Massachusetts Institute of Technology to develop new molten salt battery

Regenerative energy is an intermittent energy source. When there is no wind or cloudy clouds, wind power and solar power plants can not work. Therefore, manufacturers hope that they can work with energy storage systems to increase the flexibility of power dispatching. However, the current price of lithium batteries is still relatively high, Not large-scale installations and collocation grid.

So MIT researchers have developed a new type of molten salt battery to improve the 50-year-old molten salt battery technology to create cheap, high storage efficiency and long life of the battery. Previous molten salt batteries, such as nickel chloride or sodium chloride batteries, kept the electrodes in a hot state, kept them in a molten state, and allowed the flow of charge therethrough.

Molten salt battery electrodes within the device film, its function in addition to separating the components within the molten salt battery, but also to keep the flow of internal molecules. In the past, the use of beta-alumina ceramic layers as thin films made it difficult to reach the commercial scale due to the brittle and fragile ceramic layers.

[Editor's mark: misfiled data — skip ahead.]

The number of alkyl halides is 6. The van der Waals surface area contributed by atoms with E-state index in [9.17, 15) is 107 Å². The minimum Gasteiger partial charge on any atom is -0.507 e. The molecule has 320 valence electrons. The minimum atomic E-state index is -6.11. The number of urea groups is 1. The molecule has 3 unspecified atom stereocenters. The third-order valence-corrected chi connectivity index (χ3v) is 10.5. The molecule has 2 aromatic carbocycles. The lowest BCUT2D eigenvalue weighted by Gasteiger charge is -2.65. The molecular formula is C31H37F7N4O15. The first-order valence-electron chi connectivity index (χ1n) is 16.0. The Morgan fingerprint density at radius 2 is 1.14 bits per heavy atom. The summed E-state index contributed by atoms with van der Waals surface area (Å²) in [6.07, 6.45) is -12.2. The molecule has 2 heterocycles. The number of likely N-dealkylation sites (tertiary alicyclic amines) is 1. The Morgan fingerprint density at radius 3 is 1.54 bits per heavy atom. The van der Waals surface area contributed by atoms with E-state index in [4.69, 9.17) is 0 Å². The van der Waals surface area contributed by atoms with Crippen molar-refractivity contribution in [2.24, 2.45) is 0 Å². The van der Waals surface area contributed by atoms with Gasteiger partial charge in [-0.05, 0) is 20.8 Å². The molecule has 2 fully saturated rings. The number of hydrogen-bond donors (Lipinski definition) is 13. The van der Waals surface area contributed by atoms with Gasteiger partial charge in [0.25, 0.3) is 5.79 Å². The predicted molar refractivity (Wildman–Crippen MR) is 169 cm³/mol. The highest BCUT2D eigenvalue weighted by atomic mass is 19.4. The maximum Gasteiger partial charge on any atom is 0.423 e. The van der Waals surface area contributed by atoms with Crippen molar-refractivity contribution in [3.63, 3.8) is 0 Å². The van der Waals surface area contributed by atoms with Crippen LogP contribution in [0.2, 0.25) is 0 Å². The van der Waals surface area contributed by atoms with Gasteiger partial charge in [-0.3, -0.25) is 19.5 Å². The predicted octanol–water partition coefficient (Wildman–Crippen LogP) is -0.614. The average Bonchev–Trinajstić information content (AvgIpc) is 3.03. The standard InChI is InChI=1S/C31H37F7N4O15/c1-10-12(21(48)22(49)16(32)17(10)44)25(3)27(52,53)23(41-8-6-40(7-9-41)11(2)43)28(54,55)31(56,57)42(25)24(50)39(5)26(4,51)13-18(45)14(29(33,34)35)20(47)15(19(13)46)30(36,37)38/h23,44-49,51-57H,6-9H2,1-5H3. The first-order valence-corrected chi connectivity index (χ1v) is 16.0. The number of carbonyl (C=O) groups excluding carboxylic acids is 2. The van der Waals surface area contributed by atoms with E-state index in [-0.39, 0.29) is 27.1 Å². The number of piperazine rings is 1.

And MIT researchers found a different type of film – a titanium nitride coated steel mesh that uses the electrical properties of the mesh to make the same effect as the ceramic film – without brittle properties. Ceramic membrane is the use of materials in the size of the holes to block and filter molecules through, and steel is the electrical properties to achieve the same function, and more longevity.

Donald Sadoway, a Massachusetts Institute of Technology professor, said the new film can be used in a variety of molten salt batteries and opens the way for battery design. Future manufacture of sodium-sulfur batteries or nickel chloride, sodium chloride batteries will no longer need to use a fragile ceramic coating. And due to cheap, relatively rich raw materials, operating characteristics are also very safe, repeated charge and discharge cycles can also maintain its effectiveness, this breakthrough allows molten salt batteries up to commercialization.

However, the battery is not suitable for electric vehicles or consumer electronics, the advantage is that it can compete with the costly large energy storage system, said Donald Sadoway, a professor at the Massachusetts Institute of Technology. The design allows manufacturers to build large-scale Of the battery, even for grid-level energy storage systems, aided by intermittent renewable energy sources, and the same technology can be used elsewhere, such as in the manufacture of metals.

The research team includes Professor Fei Chen from Wuhan University of Technology, Nobuyuki Tanaka from Japan’s Atomic Energy Research Institute, Takanari Ouchi from MIT and Huayi Yin, postdoctoral fellows and Brice Chung and Ji Zhao. The research project also received the support of the French oil giant Total.

source: EnergyTrend